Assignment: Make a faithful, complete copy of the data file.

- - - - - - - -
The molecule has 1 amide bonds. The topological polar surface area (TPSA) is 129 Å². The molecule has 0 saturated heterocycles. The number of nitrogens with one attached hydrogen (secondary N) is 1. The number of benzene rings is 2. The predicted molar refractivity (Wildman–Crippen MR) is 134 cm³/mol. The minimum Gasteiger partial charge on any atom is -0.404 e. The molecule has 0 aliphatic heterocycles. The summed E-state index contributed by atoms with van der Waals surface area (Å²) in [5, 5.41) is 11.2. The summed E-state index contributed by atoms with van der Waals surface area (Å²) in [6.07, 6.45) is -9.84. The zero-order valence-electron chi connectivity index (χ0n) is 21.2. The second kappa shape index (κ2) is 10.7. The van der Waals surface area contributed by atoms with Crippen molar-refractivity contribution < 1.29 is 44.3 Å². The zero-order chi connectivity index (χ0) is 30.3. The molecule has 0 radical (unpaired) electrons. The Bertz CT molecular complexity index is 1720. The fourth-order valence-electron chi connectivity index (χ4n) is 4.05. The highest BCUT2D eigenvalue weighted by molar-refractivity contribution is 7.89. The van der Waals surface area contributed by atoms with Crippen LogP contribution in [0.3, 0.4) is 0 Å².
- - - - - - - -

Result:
The molecule has 1 amide bonds. The topological polar surface area (TPSA) is 129 Å². The molecule has 0 saturated heterocycles. The number of nitrogens with one attached hydrogen (secondary N) is 1. The number of benzene rings is 2. The predicted molar refractivity (Wildman–Crippen MR) is 134 cm³/mol. The minimum Gasteiger partial charge on any atom is -0.404 e. The molecule has 0 aliphatic heterocycles. The summed E-state index contributed by atoms with van der Waals surface area (Å²) in [5, 5.41) is 11.2. The summed E-state index contributed by atoms with van der Waals surface area (Å²) in [6.07, 6.45) is -9.84. The zero-order valence-electron chi connectivity index (χ0n) is 21.2. The second kappa shape index (κ2) is 10.7. The van der Waals surface area contributed by atoms with Crippen molar-refractivity contribution < 1.29 is 44.3 Å². The zero-order chi connectivity index (χ0) is 30.3. The molecule has 0 radical (unpaired) electrons. The Bertz CT molecular complexity index is 1720. The fourth-order valence-electron chi connectivity index (χ4n) is 4.05. The highest BCUT2D eigenvalue weighted by molar-refractivity contribution is 7.89. The van der Waals surface area contributed by atoms with Crippen LogP contribution in [0.3, 0.4) is 0 Å².